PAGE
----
Conduct Case MPCC‑2018‑035 Summary

This Military Police (MP) conduct complaint arose from the Canadian Forces National Investigation Service (CFNIS) investigation of a complaint of sexual assault and forcible confinement which occurred on a military base. The complainant/victim and the assailant were both members of the same unit attending a training course at the time of the incident. The criminal allegation was that the suspect pulled the complainant (also the complainant for the purpose of this report) into a broom closet and sexually assaulted her. The complainant provided a recorded statement to the CFNIS investigators – the subjects of this complaint. The complainant was taken to hospital where a sexual assault evidence kit (SAEK) protocol was performed, and samples of bodily fluids taken.

The following day, the suspect was arrested and provided a statement to CFNIS investigators. In this statement, the suspect admitted to having sex with the complainant, and seemed to concede, at the least, that he may have been reckless as to whether or not there was consent. On June 13, 2018, the investigators took a deoxyribonucleic acid (DNA) sample from the suspect. However, given that the suspect had conceded that he had sexual relations with the complainant, the suspect’s DNA sample was not submitted for comparison testing against the samples retrieved from the complainant at the hospital.

Routine tests performed on the complainant at the time of her SAEK examination came back from the lab indicating that she had a sexually transmitted infection (STI). The complainant believes that she got the STI from the suspect. CFNIS investigators advised the suspect to get tested for an STI. The suspect advised that he did not have the condition but agreed to see a doctor. He also signed a release of medical information which would have allowed the investigators to confirm the information on his file directly with his examining physician. However, they did not pursue this any further.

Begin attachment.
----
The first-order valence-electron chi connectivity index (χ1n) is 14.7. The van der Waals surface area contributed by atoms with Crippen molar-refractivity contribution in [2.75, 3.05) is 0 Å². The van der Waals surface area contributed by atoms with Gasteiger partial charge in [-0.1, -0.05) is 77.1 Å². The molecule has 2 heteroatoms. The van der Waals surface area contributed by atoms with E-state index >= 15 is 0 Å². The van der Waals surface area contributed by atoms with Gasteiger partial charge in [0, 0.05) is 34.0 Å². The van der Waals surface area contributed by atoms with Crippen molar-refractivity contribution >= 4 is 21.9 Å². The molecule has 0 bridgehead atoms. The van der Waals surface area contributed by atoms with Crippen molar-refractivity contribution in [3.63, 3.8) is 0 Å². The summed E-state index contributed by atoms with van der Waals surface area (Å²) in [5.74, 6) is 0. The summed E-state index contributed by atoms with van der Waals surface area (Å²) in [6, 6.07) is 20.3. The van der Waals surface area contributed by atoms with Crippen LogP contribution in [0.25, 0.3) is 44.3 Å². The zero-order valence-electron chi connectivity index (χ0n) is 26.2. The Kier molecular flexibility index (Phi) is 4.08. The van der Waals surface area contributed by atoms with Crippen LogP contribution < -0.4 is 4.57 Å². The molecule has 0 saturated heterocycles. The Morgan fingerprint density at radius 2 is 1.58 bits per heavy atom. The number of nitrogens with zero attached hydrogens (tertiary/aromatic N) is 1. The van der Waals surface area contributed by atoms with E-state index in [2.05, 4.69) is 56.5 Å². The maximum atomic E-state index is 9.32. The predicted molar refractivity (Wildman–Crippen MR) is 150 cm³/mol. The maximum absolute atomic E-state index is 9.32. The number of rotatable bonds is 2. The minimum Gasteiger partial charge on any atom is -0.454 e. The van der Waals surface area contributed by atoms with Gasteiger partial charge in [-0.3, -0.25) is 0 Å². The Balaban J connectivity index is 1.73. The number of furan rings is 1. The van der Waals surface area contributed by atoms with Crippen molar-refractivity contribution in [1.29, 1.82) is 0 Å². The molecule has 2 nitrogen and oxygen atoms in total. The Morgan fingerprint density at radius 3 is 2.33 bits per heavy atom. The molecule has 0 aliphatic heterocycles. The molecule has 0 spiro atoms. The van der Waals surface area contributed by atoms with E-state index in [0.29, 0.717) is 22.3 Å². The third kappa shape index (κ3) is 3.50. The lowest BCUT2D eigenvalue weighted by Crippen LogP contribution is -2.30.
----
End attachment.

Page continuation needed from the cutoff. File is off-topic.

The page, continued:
After seeing a nurse-practitioner at the base medical clinic, the suspect told investigators that she advised that they could not diagnose the STI solely through a blood test, that there would also need to be the presence of sores. The suspect claimed he did not have such sores but there was no examination to confirm this. Rather, the nurse-practitioner invited him to come back and have the examination done. However, the suspect did not do so.

Feeling they had a strong case, in light of the respective interviews of the complainant and the suspect, the CFNIS investigators referred the case to the Regional Military Prosecutor (RMP) for pre-charge review. Two months later, the RMP recommended against laying charges. This opinion was apparently based on a statement made by the complainant in her CFNIS interview which caused the RMP to believe that he would not be able to prove a lack of consent on the part of the complainant beyond a reasonable doubt.

The lead CFNIS investigator subsequently briefed the complainant on the results, at which time, he allegedly made some inappropriate remarks.

This conduct complaint was submitted by counsel on behalf of the complainant and raised various concerns about the handling of the CFNIS investigation and about the concluding remarks made to the complainant by the lead investigator.

The Office of Professional Standards of the Canadian Forces Provost Marshal partially substantiated the complainant’s allegation about inappropriate remarks by the lead investigator, but the rest of the allegations were found to be unsubstantiated.

After a thorough review of the MP file materials and its own further investigation, the Military Police Complaints Commission (MPCC) reached the following conclusions:

  1. The CFNIS subjects were not at fault for not immediately charging the suspect with sexual assault and forcible confinement, rather than releasing him on conditions. Under the military justice system, charges can only be laid after advice from a prosecutor, and the system of interim release is governed by different rules than the civilian criminal justice system.